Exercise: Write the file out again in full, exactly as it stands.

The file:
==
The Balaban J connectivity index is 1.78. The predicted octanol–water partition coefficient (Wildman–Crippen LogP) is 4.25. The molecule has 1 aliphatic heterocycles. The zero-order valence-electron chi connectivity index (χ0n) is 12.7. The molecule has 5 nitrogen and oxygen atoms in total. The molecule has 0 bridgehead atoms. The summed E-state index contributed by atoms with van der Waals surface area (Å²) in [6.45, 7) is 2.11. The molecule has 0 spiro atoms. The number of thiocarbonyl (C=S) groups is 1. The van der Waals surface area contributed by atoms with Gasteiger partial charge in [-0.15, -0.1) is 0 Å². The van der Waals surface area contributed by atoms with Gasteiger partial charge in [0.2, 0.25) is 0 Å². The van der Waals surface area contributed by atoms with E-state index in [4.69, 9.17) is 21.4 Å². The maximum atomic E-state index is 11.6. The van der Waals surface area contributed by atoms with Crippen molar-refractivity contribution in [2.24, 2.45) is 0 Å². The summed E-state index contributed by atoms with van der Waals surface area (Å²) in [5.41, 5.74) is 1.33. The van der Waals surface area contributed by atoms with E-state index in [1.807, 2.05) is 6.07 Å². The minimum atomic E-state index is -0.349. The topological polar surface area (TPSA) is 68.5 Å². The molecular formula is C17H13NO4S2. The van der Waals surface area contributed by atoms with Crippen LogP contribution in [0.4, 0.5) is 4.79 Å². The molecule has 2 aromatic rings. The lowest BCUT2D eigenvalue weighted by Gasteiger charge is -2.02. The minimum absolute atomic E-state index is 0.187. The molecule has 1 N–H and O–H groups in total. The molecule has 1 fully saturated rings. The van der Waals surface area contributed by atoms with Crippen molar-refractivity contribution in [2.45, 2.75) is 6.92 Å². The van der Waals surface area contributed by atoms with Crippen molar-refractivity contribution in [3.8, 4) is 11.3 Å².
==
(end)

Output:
The Balaban J connectivity index is 1.78. The predicted octanol–water partition coefficient (Wildman–Crippen LogP) is 4.25. The molecule has 1 aliphatic heterocycles. The zero-order valence-electron chi connectivity index (χ0n) is 12.7. The molecule has 5 nitrogen and oxygen atoms in total. The molecule has 0 bridgehead atoms. The summed E-state index contributed by atoms with van der Waals surface area (Å²) in [6.45, 7) is 2.11. The molecule has 0 spiro atoms. The number of thiocarbonyl (C=S) groups is 1. The van der Waals surface area contributed by atoms with Gasteiger partial charge in [-0.15, -0.1) is 0 Å². The van der Waals surface area contributed by atoms with Gasteiger partial charge in [0.2, 0.25) is 0 Å². The van der Waals surface area contributed by atoms with E-state index in [4.69, 9.17) is 21.4 Å². The maximum atomic E-state index is 11.6. The van der Waals surface area contributed by atoms with Crippen molar-refractivity contribution in [2.24, 2.45) is 0 Å². The summed E-state index contributed by atoms with van der Waals surface area (Å²) in [5.41, 5.74) is 1.33. The van der Waals surface area contributed by atoms with E-state index in [1.807, 2.05) is 6.07 Å². The minimum atomic E-state index is -0.349. The topological polar surface area (TPSA) is 68.5 Å². The molecular formula is C17H13NO4S2. The van der Waals surface area contributed by atoms with Crippen LogP contribution in [0.4, 0.5) is 4.79 Å². The molecule has 2 aromatic rings. The lowest BCUT2D eigenvalue weighted by Gasteiger charge is -2.02. The minimum absolute atomic E-state index is 0.187. The molecule has 1 N–H and O–H groups in total. The molecule has 1 fully saturated rings. The van der Waals surface area contributed by atoms with Crippen molar-refractivity contribution in [2.45, 2.75) is 6.92 Å². The van der Waals surface area contributed by atoms with Crippen molar-refractivity contribution in [3.8, 4) is 11.3 Å².